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This weekend’s vanquishing of incumbent Argentinian President Cristina Fernández de Kirchner sent a powerful signal of change to governments across the region, where populism and statist interventions have produced a decade of economic failure.
Mauricio Macri, the mayor of Buenos Aires, was able to triumph over Kirchner because even as her government claimed to be socially progressive, providing public subsidies for poor families and lowering consumer prices, it had brought Argentina to an economic standstill. Without adequate revenue to finance public investment, Kirchner’s economic model plunged Argentina into deep public debt, and the economy stopped growing. As the central government ran out of money, it defaulted on foreign obligations and printed more money, causing inflation to rise more than 25 percent annually. Not surprisingly, the policies—and mounting evidence of public corruption—generated broad resistance. Not helping were the Kirchner administration’s fights with foreign creditors, attempts to submit the independent judiciary to political demands, and alienation of labor unions, once a Peronist stronghold. Kirchner, once a popular political leader as the widow of former President Nestor Kirchner, lost her appeal in 2013, when a plebiscite defeated her bid for a constitutional reform that would have allowed her to run for a third term.
Macri promised change. He defeated Daniel Scioli, the governor of Buenos Aires province and Kirchner’s anointed successor, whose campaign was based on painting Macri as a reactionary who would deprive the poor of social benefits. That campaign backfired badly. Macri, a popular official who had created a new party, Republican Proposal, offered a modern alternative to the outworn rivalry between Peronists on the left and the Radical Party on the right. A skilled public administrator, he eventually won the backing of Radical Party centrists and dissident Peronists, such as Sergio Massa, a popular mayor who led the charge against a possible Kirchner third term. Macri campaigned for negotiation between all democratic political sectors and labor unions as a way to recover national unity and restore economic growth. And he noted his desire to bring in more foreign investment in Argentina’s energy sector, which Kirchner had limited by nationalizing Argentina’s main oil company. Macri’s victory signals that younger Argentinians are ready for centrism and pragmatism, after years of polarization.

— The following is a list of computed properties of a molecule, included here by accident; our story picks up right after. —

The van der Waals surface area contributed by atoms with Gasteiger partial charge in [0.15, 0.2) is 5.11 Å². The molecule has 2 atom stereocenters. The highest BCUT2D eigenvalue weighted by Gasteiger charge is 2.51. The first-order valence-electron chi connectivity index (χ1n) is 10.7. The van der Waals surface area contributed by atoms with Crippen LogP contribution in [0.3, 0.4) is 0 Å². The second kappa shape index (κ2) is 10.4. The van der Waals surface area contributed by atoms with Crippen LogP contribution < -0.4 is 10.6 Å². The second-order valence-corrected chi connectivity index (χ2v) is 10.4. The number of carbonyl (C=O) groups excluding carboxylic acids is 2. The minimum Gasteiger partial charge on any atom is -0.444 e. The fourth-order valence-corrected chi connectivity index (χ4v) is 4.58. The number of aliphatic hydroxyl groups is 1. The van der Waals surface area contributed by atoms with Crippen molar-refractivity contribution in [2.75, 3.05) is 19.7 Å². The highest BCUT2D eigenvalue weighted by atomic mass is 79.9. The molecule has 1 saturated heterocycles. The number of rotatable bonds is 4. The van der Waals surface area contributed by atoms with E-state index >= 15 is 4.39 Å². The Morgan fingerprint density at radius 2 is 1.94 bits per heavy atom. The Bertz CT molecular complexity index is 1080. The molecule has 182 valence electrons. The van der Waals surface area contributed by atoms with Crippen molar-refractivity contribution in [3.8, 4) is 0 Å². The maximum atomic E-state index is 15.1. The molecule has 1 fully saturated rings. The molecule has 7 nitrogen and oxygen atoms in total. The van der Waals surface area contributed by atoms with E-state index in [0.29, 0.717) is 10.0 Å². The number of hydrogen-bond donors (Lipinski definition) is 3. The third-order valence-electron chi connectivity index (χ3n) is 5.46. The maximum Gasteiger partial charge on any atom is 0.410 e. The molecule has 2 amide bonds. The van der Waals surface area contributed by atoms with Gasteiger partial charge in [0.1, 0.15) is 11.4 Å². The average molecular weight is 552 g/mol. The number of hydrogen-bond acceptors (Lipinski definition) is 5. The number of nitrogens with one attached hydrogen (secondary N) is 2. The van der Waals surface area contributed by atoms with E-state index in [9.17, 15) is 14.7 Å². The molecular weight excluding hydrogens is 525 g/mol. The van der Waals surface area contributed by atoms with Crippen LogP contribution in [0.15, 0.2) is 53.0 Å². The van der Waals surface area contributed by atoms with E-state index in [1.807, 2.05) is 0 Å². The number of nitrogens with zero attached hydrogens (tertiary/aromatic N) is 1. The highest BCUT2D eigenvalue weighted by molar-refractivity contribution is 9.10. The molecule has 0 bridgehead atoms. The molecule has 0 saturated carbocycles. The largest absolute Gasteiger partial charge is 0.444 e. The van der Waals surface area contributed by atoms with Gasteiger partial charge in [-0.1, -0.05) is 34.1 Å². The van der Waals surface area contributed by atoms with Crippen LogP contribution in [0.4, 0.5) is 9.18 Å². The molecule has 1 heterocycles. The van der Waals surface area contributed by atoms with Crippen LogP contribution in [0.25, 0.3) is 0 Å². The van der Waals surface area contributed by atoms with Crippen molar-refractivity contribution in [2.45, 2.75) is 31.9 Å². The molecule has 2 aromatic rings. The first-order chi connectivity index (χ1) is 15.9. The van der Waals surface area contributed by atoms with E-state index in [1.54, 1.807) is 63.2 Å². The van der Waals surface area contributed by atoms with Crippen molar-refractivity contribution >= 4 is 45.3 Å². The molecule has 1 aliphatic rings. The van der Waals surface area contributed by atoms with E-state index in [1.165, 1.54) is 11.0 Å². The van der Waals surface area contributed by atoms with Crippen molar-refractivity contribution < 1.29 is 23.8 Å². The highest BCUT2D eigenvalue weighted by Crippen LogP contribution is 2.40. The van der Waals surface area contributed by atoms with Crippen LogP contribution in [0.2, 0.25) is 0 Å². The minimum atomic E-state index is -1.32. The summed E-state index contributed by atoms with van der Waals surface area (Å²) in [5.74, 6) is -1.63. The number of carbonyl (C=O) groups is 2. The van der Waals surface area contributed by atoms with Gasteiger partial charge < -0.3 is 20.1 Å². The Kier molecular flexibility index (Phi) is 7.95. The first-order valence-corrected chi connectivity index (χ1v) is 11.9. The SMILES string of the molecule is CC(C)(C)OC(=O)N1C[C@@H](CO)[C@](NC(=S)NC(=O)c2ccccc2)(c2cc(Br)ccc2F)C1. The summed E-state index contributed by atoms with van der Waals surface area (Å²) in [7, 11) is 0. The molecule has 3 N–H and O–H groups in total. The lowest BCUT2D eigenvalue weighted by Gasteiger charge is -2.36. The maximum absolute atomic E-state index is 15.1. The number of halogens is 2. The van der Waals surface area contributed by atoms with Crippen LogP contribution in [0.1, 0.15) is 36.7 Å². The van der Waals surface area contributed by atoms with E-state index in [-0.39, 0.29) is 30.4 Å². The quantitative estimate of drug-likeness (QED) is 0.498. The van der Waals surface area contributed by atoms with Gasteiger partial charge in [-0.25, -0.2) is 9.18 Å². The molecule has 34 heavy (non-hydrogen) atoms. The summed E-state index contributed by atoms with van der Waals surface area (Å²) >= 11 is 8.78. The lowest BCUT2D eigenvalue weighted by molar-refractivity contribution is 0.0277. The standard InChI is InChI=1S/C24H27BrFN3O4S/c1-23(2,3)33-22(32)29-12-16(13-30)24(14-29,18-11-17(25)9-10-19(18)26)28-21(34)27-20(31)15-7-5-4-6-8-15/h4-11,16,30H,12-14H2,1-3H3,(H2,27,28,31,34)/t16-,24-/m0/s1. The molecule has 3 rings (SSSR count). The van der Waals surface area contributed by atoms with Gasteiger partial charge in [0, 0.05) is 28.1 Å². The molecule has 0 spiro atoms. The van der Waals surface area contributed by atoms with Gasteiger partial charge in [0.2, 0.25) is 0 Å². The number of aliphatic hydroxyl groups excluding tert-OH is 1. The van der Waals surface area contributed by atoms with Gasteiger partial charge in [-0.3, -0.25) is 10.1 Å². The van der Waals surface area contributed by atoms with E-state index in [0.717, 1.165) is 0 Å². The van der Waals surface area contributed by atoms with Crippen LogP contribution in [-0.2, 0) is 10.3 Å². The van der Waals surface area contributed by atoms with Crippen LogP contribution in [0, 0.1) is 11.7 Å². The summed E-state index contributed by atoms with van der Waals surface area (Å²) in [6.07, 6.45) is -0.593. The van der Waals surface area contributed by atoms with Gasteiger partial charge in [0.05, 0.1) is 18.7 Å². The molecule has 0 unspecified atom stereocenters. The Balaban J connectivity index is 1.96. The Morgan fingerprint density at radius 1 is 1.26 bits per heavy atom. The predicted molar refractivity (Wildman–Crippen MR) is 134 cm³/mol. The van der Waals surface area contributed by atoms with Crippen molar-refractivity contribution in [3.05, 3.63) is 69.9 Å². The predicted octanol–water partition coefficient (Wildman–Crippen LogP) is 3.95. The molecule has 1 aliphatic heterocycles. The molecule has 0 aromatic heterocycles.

As Argentina goes, so might go the region. For example, in the 1940s, after an early surge to the front ranks of world exporters, the wealthy Argentine economy became bogged down by policies that held back investment and squandered the country’s potential. Argentina soon saw the advent of populist politics, headed by President Juan Domingo Perón—an admirer of Mussolini—who created, with his wife Evita, the Justicialist political party, better known as Peronism, based on powerful labor unions and mass mobilizations of the poor. Ever since, leftist political movements in South America have imitated the Peronist formula of mobilizing political support by spreading out generous public subsidies while blaming the wealthy social elites for “injustices” in income distribution.
In Argentina and other countries that have followed the populist playbook, voters are starting to reject this model. Populism has created some major economic calamities in some of the region’s biggest countries, such as Argentina, Brazil, and Venezuela, leaving Latin America as an also-ran in the global economy. And voters know it. Over the next several months, many other publics will get a chance to vent their frustration at the polls.
Indeed, even before the Argentina vote, municipal elections in Bogotá saw Enrique Penalosa, an expert in urban transport, elected mayor over the candidate from a leftist coalition that had dominated Bogotá for 12 years. The issues were largely local, with crime, garbage collection, and bus services in the forefront, but Penalosa is also a strong supporter of the peace negotiations between President Enrique Santos of Colombia with the left-wing FARC guerrillas, who have been pounded by military defeats and public rejection into accepting talks. Santos has set a deadline for a peace settlement in March 2016. If that happens, the radical left in Colombia will have to give up its hopes of taking power by force of arms or by a majority of voters, who are clearly fed up with leftist radicalism in any form.